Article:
Before the Final: Quotes from Abby Erceg, Jess McDonald and McCall Zerboni

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Abby Erceg

Backline: So, championship, second year in a row, sort of. Is there that same feeling as last year? Or do you guys think of this as sort of a different team? 

Erceg: No, I think we have 75% of the players from last year. So other than the rebranding I think it’s more or less the same team. We treat it as the same team. We treat the history the same as you would if a club was obviously the same name. So this for most of us is our second championship consecutively regardless of the name. Regardless of whether or not you’ve won one before, I think you have to put that aside and focus on what’s happening this year because last year’s championship isn’t going to win you this year’s championship, unfortunately. But yeah, we do treat it like it’s the same team. 

Backline: So, championship, second year in a row, sort of. Is there that same feeling as last year? Or do you guys think of this as sort of a different team? 

Erceg: No, I think we have 75% of the players from last year. So other than the rebranding I think it’s more or less the same team. We treat it as the same team. We treat the history the same as you would if a club was obviously the same name. So this for most of us is our second championship consecutively regardless of the name. Regardless of whether or not you’ve won one before, I think you have to put that aside and focus on what’s happening this year because last year’s championship isn’t going to win you this year’s championship, unfortunately. But yeah, we do treat it like it’s the same team.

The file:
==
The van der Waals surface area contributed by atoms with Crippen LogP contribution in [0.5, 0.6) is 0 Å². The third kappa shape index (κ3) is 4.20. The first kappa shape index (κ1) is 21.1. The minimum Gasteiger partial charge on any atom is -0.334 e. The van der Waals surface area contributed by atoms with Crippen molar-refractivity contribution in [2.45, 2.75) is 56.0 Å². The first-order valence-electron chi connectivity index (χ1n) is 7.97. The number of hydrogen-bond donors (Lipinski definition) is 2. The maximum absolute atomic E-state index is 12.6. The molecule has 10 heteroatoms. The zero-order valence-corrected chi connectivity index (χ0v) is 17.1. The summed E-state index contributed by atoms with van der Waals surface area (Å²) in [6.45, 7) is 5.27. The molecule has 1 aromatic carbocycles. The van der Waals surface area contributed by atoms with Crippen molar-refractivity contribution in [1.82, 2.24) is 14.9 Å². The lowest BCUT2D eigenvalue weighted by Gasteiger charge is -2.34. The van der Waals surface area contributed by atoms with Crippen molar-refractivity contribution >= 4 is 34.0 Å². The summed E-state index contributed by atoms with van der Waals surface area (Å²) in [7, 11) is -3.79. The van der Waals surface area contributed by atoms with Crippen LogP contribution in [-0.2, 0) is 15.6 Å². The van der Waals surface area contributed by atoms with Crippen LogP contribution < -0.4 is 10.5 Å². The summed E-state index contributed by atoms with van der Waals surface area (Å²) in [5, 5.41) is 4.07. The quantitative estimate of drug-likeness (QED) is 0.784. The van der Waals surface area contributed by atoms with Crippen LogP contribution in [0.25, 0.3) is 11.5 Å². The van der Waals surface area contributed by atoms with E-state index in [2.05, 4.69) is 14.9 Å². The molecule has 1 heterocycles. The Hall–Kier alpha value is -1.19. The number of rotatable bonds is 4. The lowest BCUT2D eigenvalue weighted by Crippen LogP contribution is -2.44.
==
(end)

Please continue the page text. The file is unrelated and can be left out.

Backline: Is there a little bit of that comfort that a lot of your players have gone through a championship before? You don’t maybe have the same amount of nerves. I’m sure there’s nerves, but it’s not that first time you’ve sort of played on that stage. 

Erceg: Yeah, I think that’s a really good thing about it. It just seals the nerves a little bit. We know exactly what to expect. We know what’s going on. We know that it’s going ot be a little disruptive and not the same kind of build up that we have for normal games. So I think having that does help a little bit. You’re obviously going to have the nerves going into a game anyway. But I think it does help. 

Backline: You had the home semi this year. Was that something North Carolina’s first home semi in the league – was that sort of a nice thing to give back to the fans? 

Erceg: Yeah, I’ve played with Chicago and we had a home game there, and it’s kind of the exact same thing. You work so hard throughout the season. Obviously being with North Carolina for the first time you want to give something back to the fans and to everybody that’s supported us. SO I think coming to the championship is a really nice way to do that. 

Backline: Now there is something unusual this year. Both center backs on Portland are Emilys, both center backs on North Carolina are Abbys, is there just a little bit of that sort of weirdness of it?